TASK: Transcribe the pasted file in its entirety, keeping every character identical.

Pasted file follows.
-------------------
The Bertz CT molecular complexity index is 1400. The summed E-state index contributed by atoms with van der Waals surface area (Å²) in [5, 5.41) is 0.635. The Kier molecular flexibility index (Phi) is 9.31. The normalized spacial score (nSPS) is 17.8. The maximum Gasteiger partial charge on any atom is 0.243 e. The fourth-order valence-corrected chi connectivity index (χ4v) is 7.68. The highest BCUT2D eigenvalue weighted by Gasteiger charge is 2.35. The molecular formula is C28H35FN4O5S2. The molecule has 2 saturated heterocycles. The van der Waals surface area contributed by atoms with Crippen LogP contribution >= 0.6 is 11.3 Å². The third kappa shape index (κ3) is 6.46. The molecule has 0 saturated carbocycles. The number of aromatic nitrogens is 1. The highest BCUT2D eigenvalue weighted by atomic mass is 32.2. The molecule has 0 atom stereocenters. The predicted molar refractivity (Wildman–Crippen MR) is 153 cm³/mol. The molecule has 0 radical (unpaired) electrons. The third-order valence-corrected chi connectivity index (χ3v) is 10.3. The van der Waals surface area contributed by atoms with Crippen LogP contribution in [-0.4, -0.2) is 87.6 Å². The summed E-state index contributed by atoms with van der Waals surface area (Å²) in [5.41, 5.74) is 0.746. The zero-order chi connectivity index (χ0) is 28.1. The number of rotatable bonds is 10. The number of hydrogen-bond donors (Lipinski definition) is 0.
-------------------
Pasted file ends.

The Bertz CT molecular complexity index is 1400. The summed E-state index contributed by atoms with van der Waals surface area (Å²) in [5, 5.41) is 0.635. The Kier molecular flexibility index (Phi) is 9.31. The normalized spacial score (nSPS) is 17.8. The maximum Gasteiger partial charge on any atom is 0.243 e. The fourth-order valence-corrected chi connectivity index (χ4v) is 7.68. The highest BCUT2D eigenvalue weighted by Gasteiger charge is 2.35. The molecular formula is C28H35FN4O5S2. The molecule has 2 saturated heterocycles. The van der Waals surface area contributed by atoms with Crippen LogP contribution >= 0.6 is 11.3 Å². The third kappa shape index (κ3) is 6.46. The molecule has 0 saturated carbocycles. The number of aromatic nitrogens is 1. The highest BCUT2D eigenvalue weighted by atomic mass is 32.2. The molecule has 0 atom stereocenters. The predicted molar refractivity (Wildman–Crippen MR) is 153 cm³/mol. The molecule has 0 radical (unpaired) electrons. The third-order valence-corrected chi connectivity index (χ3v) is 10.3. The van der Waals surface area contributed by atoms with Crippen LogP contribution in [-0.4, -0.2) is 87.6 Å². The summed E-state index contributed by atoms with van der Waals surface area (Å²) in [5.41, 5.74) is 0.746. The zero-order chi connectivity index (χ0) is 28.1. The number of rotatable bonds is 10. The number of hydrogen-bond donors (Lipinski definition) is 0.